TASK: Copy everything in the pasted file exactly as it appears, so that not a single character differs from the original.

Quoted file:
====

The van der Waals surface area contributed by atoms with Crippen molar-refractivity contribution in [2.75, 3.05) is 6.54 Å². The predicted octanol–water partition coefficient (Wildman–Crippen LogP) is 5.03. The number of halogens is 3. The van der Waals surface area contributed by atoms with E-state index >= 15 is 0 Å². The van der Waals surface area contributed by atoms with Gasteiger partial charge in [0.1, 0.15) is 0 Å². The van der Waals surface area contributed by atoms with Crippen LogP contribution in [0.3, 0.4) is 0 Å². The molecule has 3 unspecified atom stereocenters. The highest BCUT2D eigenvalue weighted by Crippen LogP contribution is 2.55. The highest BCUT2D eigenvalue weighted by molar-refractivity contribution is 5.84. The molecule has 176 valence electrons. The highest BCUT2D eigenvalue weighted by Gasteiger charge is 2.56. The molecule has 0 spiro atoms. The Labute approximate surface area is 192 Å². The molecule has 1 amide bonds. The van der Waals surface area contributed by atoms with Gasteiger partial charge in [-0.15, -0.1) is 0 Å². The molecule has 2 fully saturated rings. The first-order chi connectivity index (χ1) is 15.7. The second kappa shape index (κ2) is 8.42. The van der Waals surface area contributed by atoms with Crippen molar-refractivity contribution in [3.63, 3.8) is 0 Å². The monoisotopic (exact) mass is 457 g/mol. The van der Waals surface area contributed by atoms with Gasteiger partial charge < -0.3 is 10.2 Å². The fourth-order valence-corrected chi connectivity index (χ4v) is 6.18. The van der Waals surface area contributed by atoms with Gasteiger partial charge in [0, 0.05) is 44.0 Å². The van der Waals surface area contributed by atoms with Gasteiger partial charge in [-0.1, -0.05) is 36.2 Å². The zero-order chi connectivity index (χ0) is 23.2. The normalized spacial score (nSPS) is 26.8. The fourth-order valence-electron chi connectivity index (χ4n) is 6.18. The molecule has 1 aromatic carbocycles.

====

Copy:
The van der Waals surface area contributed by atoms with Crippen molar-refractivity contribution in [2.75, 3.05) is 6.54 Å². The predicted octanol–water partition coefficient (Wildman–Crippen LogP) is 5.03. The number of halogens is 3. The van der Waals surface area contributed by atoms with E-state index >= 15 is 0 Å². The van der Waals surface area contributed by atoms with Gasteiger partial charge in [0.1, 0.15) is 0 Å². The van der Waals surface area contributed by atoms with Crippen LogP contribution in [0.3, 0.4) is 0 Å². The molecule has 3 unspecified atom stereocenters. The highest BCUT2D eigenvalue weighted by Crippen LogP contribution is 2.55. The highest BCUT2D eigenvalue weighted by molar-refractivity contribution is 5.84. The molecule has 176 valence electrons. The highest BCUT2D eigenvalue weighted by Gasteiger charge is 2.56. The molecule has 0 spiro atoms. The Labute approximate surface area is 192 Å². The molecule has 1 amide bonds. The van der Waals surface area contributed by atoms with Gasteiger partial charge in [-0.15, -0.1) is 0 Å². The molecule has 2 fully saturated rings. The first-order chi connectivity index (χ1) is 15.7. The second kappa shape index (κ2) is 8.42. The van der Waals surface area contributed by atoms with Crippen molar-refractivity contribution in [3.63, 3.8) is 0 Å². The monoisotopic (exact) mass is 457 g/mol. The van der Waals surface area contributed by atoms with Gasteiger partial charge < -0.3 is 10.2 Å². The fourth-order valence-corrected chi connectivity index (χ4v) is 6.18. The van der Waals surface area contributed by atoms with Gasteiger partial charge in [0, 0.05) is 44.0 Å². The van der Waals surface area contributed by atoms with Gasteiger partial charge in [-0.1, -0.05) is 36.2 Å². The zero-order chi connectivity index (χ0) is 23.2. The normalized spacial score (nSPS) is 26.8. The fourth-order valence-electron chi connectivity index (χ4n) is 6.18. The molecule has 1 aromatic carbocycles.